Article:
Whom the gods wish to destroy, they first call promising.
(Cyril Connolly, Enemies of Promise)
The Italian social search engine Volunia by Massimo Marchiori raised eyebrows during this launch of February 2012: some considered it stillborn. The usual ill-fated comparison (e.g “the Google killer”) fuelled the debate further.
08/06/2012 Update: it seems there are some problems…read at bottom
I understand, as some 2.0 journalists should, that dethroning Google from its dominant market position takes more that passion and a good idea. Bing/Microsoft learned this the hard way, after pouring millions into their search engine. People are so accustomed to Google feel, look, and also to its way of working that switching feels so odd. The google ecosystem of Gmail, Google docs, ecc encourages the user into staying logged in.
Back in the Altavista times, search engines didn’t work as well as now. Having a relevant result from a search wasn’t so obvious. So search engines were ranked and chosen by people basically on their effectiveness. You searched for ‘ground loop’ and you expected to find electrical stuff, not ‘fruit loop’, nor a plethora of website having ‘ground loop’ in keywords but presenting hardcore stuff.
Modern search engines are more a distributed knowledge source. People use them to infer ideas, to remember forgotten things, to translate, to brute force hashes, to search for exploitable servers.
If I search for ‘ground loop’, most modern search engines understand I’m talking about electric current, and will present pages in a coherent context and ads, by the way.
Google is so good in all this a doubt a serious contender can think to topple it without some really bright idea: we have seen all this with Cuil(wikipedia.org) and we suffered already through it.
Volunia presented a different angle, long time before Bing and Google search discovered their bright social side. I personally despise all this being 360′ social, but Volunia idea was fond.
As a Volunia power user, I had the opportunity of looking through it from the first steps on. I must say earlier search experience (February 2012) was disappointing. Indexing was clearly not completed and results were scarce. Interface was a nightmare, feeling so 1999. The SimCity stuff, a bright idea otherwise, was orrid. The Iframe implementation, so 1.0.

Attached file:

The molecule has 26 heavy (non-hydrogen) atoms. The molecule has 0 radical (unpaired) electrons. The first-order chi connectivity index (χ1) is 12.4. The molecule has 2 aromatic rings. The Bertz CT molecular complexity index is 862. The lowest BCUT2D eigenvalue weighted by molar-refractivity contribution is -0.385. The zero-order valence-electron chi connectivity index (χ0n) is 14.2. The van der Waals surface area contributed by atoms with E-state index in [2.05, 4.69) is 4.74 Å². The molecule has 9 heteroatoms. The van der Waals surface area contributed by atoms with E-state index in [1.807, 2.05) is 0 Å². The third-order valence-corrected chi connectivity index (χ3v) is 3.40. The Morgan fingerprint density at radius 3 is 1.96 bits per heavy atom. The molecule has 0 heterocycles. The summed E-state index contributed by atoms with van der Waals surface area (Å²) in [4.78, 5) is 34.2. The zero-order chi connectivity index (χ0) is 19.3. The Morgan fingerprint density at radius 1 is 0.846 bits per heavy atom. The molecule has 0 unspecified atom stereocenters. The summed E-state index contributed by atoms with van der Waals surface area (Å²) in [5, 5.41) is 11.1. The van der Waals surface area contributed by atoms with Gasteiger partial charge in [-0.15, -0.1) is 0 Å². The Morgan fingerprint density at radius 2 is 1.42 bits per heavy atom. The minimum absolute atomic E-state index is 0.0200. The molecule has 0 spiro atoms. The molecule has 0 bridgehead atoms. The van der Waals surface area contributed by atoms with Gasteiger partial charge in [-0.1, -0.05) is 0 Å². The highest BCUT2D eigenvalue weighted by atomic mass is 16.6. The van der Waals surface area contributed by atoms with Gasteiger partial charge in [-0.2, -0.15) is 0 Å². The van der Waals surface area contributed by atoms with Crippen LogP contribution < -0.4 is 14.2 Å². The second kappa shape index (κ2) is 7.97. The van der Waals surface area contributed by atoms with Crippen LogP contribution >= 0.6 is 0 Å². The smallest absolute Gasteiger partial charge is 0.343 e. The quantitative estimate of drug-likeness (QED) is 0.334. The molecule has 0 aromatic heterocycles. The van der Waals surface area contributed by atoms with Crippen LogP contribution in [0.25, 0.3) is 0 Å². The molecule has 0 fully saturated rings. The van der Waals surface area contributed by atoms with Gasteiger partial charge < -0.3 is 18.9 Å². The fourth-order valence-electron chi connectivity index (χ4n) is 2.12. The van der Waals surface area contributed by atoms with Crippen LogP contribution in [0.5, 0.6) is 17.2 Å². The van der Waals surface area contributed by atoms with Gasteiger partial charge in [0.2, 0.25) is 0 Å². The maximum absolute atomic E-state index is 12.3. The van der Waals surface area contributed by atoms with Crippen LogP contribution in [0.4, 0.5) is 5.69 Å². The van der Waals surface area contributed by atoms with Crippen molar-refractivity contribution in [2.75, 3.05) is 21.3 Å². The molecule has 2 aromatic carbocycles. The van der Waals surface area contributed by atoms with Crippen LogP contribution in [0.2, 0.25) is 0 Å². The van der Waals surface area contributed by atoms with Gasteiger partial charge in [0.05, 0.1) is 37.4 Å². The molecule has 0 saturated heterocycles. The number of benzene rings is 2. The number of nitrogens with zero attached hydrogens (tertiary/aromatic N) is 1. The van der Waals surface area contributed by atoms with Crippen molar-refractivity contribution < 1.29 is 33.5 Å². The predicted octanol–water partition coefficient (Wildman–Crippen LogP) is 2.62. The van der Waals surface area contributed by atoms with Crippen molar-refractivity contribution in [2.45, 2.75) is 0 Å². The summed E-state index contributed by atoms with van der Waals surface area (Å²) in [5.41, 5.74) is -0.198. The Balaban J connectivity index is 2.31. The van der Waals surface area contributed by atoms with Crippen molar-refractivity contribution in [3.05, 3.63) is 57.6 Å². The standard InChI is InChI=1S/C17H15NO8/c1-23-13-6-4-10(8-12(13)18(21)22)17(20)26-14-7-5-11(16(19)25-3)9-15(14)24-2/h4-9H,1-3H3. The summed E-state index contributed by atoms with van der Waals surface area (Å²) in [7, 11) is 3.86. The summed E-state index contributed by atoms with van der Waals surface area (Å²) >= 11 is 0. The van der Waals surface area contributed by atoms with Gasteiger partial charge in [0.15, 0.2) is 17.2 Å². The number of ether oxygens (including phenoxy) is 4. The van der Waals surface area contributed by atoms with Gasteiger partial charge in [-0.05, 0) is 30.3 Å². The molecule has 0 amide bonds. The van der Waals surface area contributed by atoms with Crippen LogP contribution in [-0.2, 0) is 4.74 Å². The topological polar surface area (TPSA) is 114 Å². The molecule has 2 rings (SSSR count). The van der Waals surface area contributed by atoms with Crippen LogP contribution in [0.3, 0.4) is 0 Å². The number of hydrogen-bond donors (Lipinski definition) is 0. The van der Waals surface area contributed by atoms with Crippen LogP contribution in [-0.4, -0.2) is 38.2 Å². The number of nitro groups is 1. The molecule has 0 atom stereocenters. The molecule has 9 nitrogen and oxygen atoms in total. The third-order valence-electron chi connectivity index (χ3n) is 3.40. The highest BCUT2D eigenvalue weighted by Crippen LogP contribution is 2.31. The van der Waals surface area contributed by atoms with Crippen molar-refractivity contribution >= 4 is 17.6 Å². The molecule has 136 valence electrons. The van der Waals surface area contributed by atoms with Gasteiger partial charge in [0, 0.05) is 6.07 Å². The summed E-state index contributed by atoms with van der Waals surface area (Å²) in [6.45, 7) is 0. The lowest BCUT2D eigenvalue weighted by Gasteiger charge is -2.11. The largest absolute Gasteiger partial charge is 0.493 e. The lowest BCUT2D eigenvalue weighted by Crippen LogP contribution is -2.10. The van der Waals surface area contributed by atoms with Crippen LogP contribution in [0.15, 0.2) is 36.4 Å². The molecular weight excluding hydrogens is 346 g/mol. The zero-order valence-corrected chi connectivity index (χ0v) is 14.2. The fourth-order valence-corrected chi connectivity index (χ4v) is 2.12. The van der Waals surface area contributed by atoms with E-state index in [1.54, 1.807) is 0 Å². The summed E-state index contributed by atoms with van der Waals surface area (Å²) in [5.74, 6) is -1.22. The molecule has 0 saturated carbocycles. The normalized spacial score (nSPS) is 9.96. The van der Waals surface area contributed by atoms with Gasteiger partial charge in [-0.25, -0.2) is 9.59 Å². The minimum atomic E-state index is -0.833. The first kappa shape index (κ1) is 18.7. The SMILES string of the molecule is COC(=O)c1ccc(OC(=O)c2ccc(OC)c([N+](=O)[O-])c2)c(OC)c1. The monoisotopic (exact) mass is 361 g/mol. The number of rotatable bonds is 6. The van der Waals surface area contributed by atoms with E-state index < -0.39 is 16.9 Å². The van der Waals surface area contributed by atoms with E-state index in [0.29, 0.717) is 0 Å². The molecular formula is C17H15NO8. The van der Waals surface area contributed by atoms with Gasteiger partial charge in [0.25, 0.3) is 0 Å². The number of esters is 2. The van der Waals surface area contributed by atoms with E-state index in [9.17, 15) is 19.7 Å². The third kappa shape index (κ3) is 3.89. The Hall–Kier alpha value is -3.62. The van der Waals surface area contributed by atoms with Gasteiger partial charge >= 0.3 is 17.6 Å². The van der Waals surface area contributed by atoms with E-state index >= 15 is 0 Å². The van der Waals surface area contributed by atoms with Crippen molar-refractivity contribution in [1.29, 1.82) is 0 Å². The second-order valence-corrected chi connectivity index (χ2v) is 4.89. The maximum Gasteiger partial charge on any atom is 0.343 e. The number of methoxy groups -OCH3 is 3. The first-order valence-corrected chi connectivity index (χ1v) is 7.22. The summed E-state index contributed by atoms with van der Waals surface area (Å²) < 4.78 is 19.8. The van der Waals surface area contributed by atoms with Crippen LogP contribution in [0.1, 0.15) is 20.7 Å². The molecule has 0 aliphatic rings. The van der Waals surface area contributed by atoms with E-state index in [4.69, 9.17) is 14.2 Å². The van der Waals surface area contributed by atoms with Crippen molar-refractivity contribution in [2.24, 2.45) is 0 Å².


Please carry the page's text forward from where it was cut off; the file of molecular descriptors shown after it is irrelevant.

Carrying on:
After some months I now see things are changing, in well.
Premise: judging a search engine by throwing some random queries is not a good metric. But I suppose the random user doesn’t really care what search engine is most efficient, or faster. The random user just look at how it feels. Volunia finally feels right. Results have improved a lot, both in quality and volume. Context is quite always right.
It works fine also with no-meaning words.
As nearly everyone, I have some topic I research a bit often.
Volunia turned out some original results Google didn’t prominently feature. Way to go.
The social stuff is weird. I realize that meeting people that are searching for the same stuff you do can be useful, because it could turn into an human social engine, with people interchanging links and discussing about the topic at hand. The issue is there’s still no prominent button to disable the feature. What if you search for something potentially embarrassing? Want to discuss crab-louses with a guy that asks you for an at-home solution? Below you can see that an user has been on a specific search (I choose a generic name on purpose, but you can see also common names (greyed out for privacy here)
I feel that the unspoken rule for a privacy control nowadays is: if it’s not prominent, it’s like it’s not there at all. Digging throu menus is not what people like to do. Answering boring questions? Understand privacy group, exclusions? Naaah.
A social search engine needs in my humble opinion a prominently placed big red button to disable at least temporarily ‘sociality’.
Social networks entries now turns out in search result, but they are still a bit random.
At least but not a last, index refresh seems recent, even with a suboptimal query (Modena was near but not directly affected by yesterday earthquake)
Final tough: the hard work they did starts paying now. The feel, to me is better than Bing’s. I find what expect to find. No weird results, even with suboptimal queries. Quantity is still limited, as Volunia hardware resources are, comparing with the other players in the search market. Good knows what could do with Bing infrastrure running under the hood. So my special, profane advice to Microsoft is: buy Volunia, integrate with the good of Bing, and keep working. It’s like an American car running an Italian engine, and other think the approach could work.
Update: it seems that Massimo Marchiori is leaving Volunia after some clashes with the management